Ralph E. Luker - 12/15/2004

Karl Rove seems to be in agreement with James Carroll about the "religious values" thingy; and the White House of your choice seems far more receptive sermonically than you seem to be -- this morning, at least.

Richard Henry Morgan - 12/15/2004

There are respectable criticisms of the decison to go to war. There are respectable criticisms of the way the war has been conducted. There is no evidence whatsoever (and in fact, evidence to the contrary) that an exclusively law enforcement approach had or would take down al Qaeda. The fact that Carroll is anti-war doesn't somehow magically transform his invention of efficacious "religious values" or his invention of effective exclusively law enforcment approaches into fact. I hope that is so clearly stated that you can't twist it into something it isn't, nor change my subject. If you choose to dispute what I've said, by all means go ahead. Otherwise spare me the sermon.

Ralph E. Luker - 12/15/2004

Richard, If you must defend the administration's misappropriation of resources from a war on terrorism to regime destruction and "nation-building" in Iraq, which we were promised in 2000 wasn't on Bush's agenda, that's _your_ heavy burden.

Richard Henry Morgan - 12/14/2004

I thought my point was so clear it couldn't be misconstrued. I'll be clearer yet. There is no basis for the claim that "religious values" were the key to the election. That is a fabrication from the febrile mind of Carroll. Moreover, I'd say that with the African Embassy bombings, the Cole attack, and 9/11, the law enforcement approach to al Qaeda was a demonstrated failure. That Carroll somehow thinks there is evidence that a law enforcement approach was working, or would work, is merely evidence that he is clueless. I did like your attempt, though, to transform my criticism of the sufficiency of law enforcement to take down al Qaeda, into a criticism of the importance of law enforcement.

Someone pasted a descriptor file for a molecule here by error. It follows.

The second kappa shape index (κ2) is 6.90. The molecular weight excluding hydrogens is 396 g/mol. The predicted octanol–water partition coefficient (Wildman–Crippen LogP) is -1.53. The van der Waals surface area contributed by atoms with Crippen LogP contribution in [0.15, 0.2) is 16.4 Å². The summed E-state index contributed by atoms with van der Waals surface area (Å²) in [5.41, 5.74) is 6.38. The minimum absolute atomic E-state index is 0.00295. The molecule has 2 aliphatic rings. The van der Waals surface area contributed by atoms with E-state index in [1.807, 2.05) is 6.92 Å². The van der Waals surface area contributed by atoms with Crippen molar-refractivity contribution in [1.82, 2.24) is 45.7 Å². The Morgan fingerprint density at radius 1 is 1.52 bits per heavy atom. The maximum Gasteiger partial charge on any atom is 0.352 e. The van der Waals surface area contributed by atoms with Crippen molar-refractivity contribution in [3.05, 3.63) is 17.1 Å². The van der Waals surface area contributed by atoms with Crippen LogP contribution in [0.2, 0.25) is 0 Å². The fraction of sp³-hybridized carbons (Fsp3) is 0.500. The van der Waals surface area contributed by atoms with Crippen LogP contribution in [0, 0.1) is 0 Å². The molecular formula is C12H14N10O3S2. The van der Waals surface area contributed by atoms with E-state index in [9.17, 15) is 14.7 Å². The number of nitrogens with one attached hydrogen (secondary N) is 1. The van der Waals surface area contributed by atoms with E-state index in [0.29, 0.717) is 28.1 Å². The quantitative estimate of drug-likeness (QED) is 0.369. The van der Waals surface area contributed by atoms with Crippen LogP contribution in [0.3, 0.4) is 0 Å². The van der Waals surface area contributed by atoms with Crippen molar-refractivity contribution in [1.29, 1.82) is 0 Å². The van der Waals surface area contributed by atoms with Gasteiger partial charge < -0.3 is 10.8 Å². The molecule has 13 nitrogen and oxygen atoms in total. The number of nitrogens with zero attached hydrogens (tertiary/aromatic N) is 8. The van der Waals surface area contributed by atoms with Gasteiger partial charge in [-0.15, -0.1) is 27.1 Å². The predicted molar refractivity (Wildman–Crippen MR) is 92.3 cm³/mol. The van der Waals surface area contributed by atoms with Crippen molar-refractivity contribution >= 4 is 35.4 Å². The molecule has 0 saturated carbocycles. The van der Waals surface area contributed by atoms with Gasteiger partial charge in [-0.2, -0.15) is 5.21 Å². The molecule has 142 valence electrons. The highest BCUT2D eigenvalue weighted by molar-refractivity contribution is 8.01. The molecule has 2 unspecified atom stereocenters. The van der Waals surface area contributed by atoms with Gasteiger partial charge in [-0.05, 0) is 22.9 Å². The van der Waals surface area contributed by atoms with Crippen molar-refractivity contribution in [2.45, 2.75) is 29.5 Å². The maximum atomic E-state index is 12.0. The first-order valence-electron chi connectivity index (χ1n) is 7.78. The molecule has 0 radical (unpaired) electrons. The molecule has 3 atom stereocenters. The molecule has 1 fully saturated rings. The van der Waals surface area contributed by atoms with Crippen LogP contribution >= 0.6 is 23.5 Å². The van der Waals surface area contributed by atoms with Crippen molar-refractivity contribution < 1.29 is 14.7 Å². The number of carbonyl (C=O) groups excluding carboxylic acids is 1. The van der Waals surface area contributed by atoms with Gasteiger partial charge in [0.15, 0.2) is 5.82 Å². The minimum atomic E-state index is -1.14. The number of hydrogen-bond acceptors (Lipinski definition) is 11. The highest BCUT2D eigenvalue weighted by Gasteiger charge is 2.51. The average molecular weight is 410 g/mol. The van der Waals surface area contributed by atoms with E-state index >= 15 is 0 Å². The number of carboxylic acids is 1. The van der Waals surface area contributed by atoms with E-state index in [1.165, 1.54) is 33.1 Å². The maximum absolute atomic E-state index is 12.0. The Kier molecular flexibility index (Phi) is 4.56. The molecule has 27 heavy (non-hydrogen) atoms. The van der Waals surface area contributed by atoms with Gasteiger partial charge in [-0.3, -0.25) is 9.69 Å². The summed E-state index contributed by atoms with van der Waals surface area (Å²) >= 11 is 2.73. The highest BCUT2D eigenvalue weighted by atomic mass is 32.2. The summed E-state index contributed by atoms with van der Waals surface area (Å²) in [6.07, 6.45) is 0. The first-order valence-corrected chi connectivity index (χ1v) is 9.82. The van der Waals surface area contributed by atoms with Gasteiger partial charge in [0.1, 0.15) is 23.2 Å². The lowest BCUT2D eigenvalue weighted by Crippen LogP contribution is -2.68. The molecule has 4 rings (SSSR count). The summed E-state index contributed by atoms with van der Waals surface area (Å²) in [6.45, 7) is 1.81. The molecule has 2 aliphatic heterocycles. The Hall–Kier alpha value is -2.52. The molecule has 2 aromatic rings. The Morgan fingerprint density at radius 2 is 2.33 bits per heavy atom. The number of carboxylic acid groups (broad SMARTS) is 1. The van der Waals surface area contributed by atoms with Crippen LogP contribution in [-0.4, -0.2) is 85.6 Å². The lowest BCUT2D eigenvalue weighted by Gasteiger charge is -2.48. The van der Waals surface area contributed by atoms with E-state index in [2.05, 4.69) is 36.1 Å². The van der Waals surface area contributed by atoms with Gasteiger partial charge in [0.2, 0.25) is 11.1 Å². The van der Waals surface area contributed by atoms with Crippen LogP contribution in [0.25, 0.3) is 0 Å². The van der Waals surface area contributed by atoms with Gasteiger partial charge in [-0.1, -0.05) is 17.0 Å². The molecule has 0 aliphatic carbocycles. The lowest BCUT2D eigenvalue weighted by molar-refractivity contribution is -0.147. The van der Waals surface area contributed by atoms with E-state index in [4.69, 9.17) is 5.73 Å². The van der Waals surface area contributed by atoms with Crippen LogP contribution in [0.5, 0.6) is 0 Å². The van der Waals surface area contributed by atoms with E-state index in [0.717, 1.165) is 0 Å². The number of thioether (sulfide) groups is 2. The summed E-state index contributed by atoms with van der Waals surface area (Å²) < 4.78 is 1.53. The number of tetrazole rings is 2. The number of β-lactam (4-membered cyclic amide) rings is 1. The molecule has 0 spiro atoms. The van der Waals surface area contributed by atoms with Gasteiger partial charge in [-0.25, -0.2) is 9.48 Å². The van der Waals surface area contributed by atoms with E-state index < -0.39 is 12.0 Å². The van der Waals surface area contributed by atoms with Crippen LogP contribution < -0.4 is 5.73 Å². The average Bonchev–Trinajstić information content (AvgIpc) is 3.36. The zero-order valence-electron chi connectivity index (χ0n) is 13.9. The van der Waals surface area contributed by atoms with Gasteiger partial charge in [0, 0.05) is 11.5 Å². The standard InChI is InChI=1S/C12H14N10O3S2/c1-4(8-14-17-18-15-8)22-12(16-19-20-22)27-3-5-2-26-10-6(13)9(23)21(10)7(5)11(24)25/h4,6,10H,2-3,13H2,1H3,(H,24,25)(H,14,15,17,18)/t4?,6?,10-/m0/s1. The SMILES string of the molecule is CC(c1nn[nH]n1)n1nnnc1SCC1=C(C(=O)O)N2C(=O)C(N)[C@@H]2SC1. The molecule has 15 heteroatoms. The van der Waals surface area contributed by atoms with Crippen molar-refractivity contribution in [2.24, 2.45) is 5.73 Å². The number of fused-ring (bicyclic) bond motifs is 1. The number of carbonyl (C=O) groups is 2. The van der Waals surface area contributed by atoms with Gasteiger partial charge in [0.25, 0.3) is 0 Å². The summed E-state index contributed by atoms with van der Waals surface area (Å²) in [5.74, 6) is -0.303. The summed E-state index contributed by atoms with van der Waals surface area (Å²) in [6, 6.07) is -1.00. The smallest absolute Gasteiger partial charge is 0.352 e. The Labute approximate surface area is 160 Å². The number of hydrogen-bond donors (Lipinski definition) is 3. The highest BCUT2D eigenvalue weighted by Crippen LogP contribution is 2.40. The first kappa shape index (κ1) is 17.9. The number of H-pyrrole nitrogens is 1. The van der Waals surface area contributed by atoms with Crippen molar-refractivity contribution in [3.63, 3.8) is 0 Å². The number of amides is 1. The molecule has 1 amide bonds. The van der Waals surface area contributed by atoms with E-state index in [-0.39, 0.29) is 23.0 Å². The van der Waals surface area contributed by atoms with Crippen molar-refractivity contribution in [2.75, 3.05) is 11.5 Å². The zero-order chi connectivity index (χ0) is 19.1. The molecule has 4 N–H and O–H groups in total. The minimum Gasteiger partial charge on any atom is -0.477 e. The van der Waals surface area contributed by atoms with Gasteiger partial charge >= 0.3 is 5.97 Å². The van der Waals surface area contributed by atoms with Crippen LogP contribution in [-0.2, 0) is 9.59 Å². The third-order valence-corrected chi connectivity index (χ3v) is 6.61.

Ralph E. Luker - 12/14/2004

It isn't clear what your point is here, Richard: Your objection is to Carroll's anti-war stance, his observation in re "religious values", or the importance of law enforcement? Surely you're not still bong-high on the administration's peculiar combination of enthusiasm for war and chronic underpreparation/understaffing of it.

Richard Henry Morgan - 12/14/2004

I've never got quite the kick out of Carroll that anti-war types seem to get. His latest article has it that we've just been through an election where "religious values" were a key. Where did that come from? In a previous interview, he offered the counterfactual conclusion that we would be farther along in dismantling al Qaeda had we restricted ourselves to the law enforcement approach. This is the kind of analysis you get when you mix bourbon with bong water.